If you stay on low GI there’s no need to restrict any calories. Here’s the hack –the change in the genome that’s deleterious to health 'turns on' in response to an excess of events called “exothermic reactions”. That’s a kind of chemical reaction that gives off a lot of heat. All high GI foods (sucrose [table & cooking sugar], corn products, and many fats and carbohydrates) cause these reactions to occur inside our bodies and brains, releasing particles called free radicals that damage the tissue there. These foods are all ‘high GI’ because their sugars are released quickly.

When food is cooked in hot vegetable oil or baked it produces similar reactions in the food, creating carcinogenic chemicals like acrylamide. Regardless of origin, these reactions affect the expression of the genome in a way that changes how efficiently the body can deal with glucose. If the body deals with glucose in the wrong way, we get ‘metabolic syndrome’, become insulin-resistant, susceptible to diabetes, age more quickly and are prone to cardiovascular problems. It also slows down the brain and encourages senility, so we don’t want to go there.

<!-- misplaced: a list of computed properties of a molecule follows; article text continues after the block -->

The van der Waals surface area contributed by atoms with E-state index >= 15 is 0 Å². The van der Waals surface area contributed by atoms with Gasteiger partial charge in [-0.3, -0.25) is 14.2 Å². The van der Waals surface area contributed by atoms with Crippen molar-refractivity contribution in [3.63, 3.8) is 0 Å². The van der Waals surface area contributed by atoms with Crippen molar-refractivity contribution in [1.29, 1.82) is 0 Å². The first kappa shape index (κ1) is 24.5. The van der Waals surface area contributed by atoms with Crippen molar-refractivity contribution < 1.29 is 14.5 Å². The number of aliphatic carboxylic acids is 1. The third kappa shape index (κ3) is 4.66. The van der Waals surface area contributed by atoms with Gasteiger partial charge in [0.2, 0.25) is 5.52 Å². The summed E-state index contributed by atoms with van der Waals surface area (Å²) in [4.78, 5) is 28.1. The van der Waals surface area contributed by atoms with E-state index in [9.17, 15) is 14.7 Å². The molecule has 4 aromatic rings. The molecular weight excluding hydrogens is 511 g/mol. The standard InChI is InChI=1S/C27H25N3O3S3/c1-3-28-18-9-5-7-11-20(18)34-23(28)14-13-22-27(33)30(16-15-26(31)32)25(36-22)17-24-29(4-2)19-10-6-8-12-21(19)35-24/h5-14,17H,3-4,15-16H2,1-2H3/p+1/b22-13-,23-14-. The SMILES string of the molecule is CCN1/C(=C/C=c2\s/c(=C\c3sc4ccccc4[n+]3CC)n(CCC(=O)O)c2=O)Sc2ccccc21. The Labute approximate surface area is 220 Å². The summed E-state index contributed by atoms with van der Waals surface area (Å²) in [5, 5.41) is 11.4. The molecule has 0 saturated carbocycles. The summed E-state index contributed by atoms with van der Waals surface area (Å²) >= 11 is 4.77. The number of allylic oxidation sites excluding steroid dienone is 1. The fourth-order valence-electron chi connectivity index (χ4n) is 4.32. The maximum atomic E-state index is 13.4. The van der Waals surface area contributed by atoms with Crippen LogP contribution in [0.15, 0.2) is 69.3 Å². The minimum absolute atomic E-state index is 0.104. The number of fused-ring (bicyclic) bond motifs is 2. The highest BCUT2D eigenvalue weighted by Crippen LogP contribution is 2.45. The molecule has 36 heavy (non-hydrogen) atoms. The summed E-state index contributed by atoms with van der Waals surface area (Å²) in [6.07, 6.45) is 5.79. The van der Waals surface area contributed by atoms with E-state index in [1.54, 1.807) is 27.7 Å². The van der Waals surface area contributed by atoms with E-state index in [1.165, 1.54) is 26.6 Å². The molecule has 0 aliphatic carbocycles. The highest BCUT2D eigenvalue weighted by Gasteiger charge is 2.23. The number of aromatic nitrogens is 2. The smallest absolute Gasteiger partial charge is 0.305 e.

When we follow the low GI diet, the genetic ‘switch’ can be clicked in the opposite direction. Once it has, our whole metabolism changes. We can relax adherence to the diet as long as we keep watch for any warning signs.


Signs to Watch For

Going in the right direction

If you are processing glucose optimally your blood pressure will be slightly lower than ‘normal’ for your age, and your body temperature will be a degree or 1.5 degrees lower than ‘normal’ (the temperature thing can be difficult to spot). You should also notice increased energy and of course if you were overweight, weight loss.